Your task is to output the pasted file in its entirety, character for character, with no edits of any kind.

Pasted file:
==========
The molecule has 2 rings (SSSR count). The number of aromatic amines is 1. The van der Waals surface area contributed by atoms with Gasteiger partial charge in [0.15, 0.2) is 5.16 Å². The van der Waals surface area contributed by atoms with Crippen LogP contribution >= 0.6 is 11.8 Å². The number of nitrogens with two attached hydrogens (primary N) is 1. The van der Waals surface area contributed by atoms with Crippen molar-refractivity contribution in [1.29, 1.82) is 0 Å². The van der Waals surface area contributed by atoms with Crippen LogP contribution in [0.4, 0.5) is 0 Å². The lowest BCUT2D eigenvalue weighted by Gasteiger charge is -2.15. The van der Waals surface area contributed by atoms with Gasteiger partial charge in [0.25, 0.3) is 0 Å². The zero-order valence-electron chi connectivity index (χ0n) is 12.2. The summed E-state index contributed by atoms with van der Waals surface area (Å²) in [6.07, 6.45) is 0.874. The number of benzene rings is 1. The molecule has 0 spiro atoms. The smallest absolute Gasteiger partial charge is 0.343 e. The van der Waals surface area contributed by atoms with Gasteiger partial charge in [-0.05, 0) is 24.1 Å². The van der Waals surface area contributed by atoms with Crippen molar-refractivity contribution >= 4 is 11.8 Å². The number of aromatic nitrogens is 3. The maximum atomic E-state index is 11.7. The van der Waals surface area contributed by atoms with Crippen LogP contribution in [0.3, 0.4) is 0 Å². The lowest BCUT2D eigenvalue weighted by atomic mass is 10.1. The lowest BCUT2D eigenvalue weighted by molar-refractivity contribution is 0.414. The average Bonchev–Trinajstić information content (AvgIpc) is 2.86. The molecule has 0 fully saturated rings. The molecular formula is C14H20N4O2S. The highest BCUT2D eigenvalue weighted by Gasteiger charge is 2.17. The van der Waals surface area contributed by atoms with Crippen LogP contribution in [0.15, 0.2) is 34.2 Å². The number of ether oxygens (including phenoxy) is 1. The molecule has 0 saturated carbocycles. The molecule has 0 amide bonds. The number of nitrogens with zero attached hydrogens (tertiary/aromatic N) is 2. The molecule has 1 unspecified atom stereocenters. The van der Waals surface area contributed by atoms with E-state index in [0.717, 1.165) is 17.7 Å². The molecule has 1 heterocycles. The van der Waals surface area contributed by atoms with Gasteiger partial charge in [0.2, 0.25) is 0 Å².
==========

The molecule has 2 rings (SSSR count). The number of aromatic amines is 1. The van der Waals surface area contributed by atoms with Gasteiger partial charge in [0.15, 0.2) is 5.16 Å². The van der Waals surface area contributed by atoms with Crippen LogP contribution >= 0.6 is 11.8 Å². The number of nitrogens with two attached hydrogens (primary N) is 1. The van der Waals surface area contributed by atoms with Crippen molar-refractivity contribution in [1.29, 1.82) is 0 Å². The van der Waals surface area contributed by atoms with Crippen LogP contribution in [0.4, 0.5) is 0 Å². The lowest BCUT2D eigenvalue weighted by Gasteiger charge is -2.15. The van der Waals surface area contributed by atoms with Gasteiger partial charge in [0.25, 0.3) is 0 Å². The zero-order valence-electron chi connectivity index (χ0n) is 12.2. The summed E-state index contributed by atoms with van der Waals surface area (Å²) in [6.07, 6.45) is 0.874. The number of benzene rings is 1. The molecule has 0 spiro atoms. The smallest absolute Gasteiger partial charge is 0.343 e. The van der Waals surface area contributed by atoms with Gasteiger partial charge in [-0.05, 0) is 24.1 Å². The van der Waals surface area contributed by atoms with Crippen molar-refractivity contribution >= 4 is 11.8 Å². The number of aromatic nitrogens is 3. The maximum atomic E-state index is 11.7. The van der Waals surface area contributed by atoms with Crippen LogP contribution in [0.3, 0.4) is 0 Å². The lowest BCUT2D eigenvalue weighted by atomic mass is 10.1. The lowest BCUT2D eigenvalue weighted by molar-refractivity contribution is 0.414. The average Bonchev–Trinajstić information content (AvgIpc) is 2.86. The molecule has 0 fully saturated rings. The molecular formula is C14H20N4O2S. The highest BCUT2D eigenvalue weighted by Gasteiger charge is 2.17. The van der Waals surface area contributed by atoms with Crippen LogP contribution in [0.15, 0.2) is 34.2 Å². The number of ether oxygens (including phenoxy) is 1. The molecule has 0 saturated carbocycles. The molecule has 0 amide bonds. The number of nitrogens with zero attached hydrogens (tertiary/aromatic N) is 2. The molecule has 1 unspecified atom stereocenters. The van der Waals surface area contributed by atoms with E-state index in [0.717, 1.165) is 17.7 Å². The molecule has 1 heterocycles. The van der Waals surface area contributed by atoms with Gasteiger partial charge in [0.2, 0.25) is 0 Å².